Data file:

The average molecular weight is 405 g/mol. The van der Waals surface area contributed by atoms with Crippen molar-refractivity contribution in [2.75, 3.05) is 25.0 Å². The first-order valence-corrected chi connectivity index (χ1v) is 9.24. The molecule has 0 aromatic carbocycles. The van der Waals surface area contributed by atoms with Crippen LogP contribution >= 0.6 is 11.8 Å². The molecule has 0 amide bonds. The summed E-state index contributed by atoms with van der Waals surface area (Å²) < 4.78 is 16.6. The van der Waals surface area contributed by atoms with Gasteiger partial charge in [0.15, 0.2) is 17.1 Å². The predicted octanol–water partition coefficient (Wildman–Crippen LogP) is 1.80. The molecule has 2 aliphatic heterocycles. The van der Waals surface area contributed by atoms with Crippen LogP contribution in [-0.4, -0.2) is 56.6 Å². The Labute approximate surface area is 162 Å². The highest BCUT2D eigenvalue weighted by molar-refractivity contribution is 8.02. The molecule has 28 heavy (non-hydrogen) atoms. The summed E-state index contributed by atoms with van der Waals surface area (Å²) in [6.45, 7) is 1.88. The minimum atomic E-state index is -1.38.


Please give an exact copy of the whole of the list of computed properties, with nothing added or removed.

The average molecular weight is 405 g/mol. The van der Waals surface area contributed by atoms with Crippen molar-refractivity contribution in [2.75, 3.05) is 25.0 Å². The first-order valence-corrected chi connectivity index (χ1v) is 9.24. The molecule has 0 aromatic carbocycles. The van der Waals surface area contributed by atoms with Crippen LogP contribution >= 0.6 is 11.8 Å². The molecule has 0 amide bonds. The summed E-state index contributed by atoms with van der Waals surface area (Å²) < 4.78 is 16.6. The van der Waals surface area contributed by atoms with Gasteiger partial charge in [0.15, 0.2) is 17.1 Å². The predicted octanol–water partition coefficient (Wildman–Crippen LogP) is 1.80. The molecule has 2 aliphatic heterocycles. The van der Waals surface area contributed by atoms with Crippen LogP contribution in [-0.4, -0.2) is 56.6 Å². The Labute approximate surface area is 162 Å². The highest BCUT2D eigenvalue weighted by molar-refractivity contribution is 8.02. The molecule has 28 heavy (non-hydrogen) atoms. The summed E-state index contributed by atoms with van der Waals surface area (Å²) in [6.45, 7) is 1.88. The minimum atomic E-state index is -1.38.